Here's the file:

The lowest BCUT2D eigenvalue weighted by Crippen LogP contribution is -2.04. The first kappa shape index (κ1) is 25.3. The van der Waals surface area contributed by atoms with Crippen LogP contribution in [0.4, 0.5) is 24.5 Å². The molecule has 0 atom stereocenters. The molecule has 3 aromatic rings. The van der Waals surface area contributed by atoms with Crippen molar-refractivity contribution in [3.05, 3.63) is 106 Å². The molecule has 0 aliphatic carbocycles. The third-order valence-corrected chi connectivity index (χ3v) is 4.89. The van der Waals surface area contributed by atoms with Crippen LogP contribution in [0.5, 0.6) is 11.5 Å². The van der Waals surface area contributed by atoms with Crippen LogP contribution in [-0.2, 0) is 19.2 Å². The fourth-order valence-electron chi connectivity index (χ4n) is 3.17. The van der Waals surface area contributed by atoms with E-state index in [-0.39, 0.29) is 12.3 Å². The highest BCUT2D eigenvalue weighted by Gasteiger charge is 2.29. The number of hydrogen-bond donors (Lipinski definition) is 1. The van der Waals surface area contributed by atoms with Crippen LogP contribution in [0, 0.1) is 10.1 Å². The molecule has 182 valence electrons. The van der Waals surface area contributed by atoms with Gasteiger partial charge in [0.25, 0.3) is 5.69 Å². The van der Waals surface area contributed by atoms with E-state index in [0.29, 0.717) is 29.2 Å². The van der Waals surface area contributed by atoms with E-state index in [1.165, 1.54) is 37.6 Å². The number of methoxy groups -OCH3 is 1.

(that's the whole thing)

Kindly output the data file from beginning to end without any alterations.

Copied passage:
The lowest BCUT2D eigenvalue weighted by Crippen LogP contribution is -2.04. The first kappa shape index (κ1) is 25.3. The van der Waals surface area contributed by atoms with Crippen LogP contribution in [0.4, 0.5) is 24.5 Å². The molecule has 0 atom stereocenters. The molecule has 3 aromatic rings. The van der Waals surface area contributed by atoms with Crippen molar-refractivity contribution in [3.05, 3.63) is 106 Å². The molecule has 0 aliphatic carbocycles. The third-order valence-corrected chi connectivity index (χ3v) is 4.89. The van der Waals surface area contributed by atoms with Crippen LogP contribution in [0.5, 0.6) is 11.5 Å². The van der Waals surface area contributed by atoms with Crippen LogP contribution in [-0.2, 0) is 19.2 Å². The fourth-order valence-electron chi connectivity index (χ4n) is 3.17. The van der Waals surface area contributed by atoms with E-state index in [-0.39, 0.29) is 12.3 Å². The highest BCUT2D eigenvalue weighted by Gasteiger charge is 2.29. The number of hydrogen-bond donors (Lipinski definition) is 1. The van der Waals surface area contributed by atoms with Crippen LogP contribution in [0, 0.1) is 10.1 Å². The molecule has 182 valence electrons. The van der Waals surface area contributed by atoms with Gasteiger partial charge in [0.25, 0.3) is 5.69 Å². The van der Waals surface area contributed by atoms with E-state index in [0.29, 0.717) is 29.2 Å². The van der Waals surface area contributed by atoms with E-state index in [1.165, 1.54) is 37.6 Å². The number of methoxy groups -OCH3 is 1.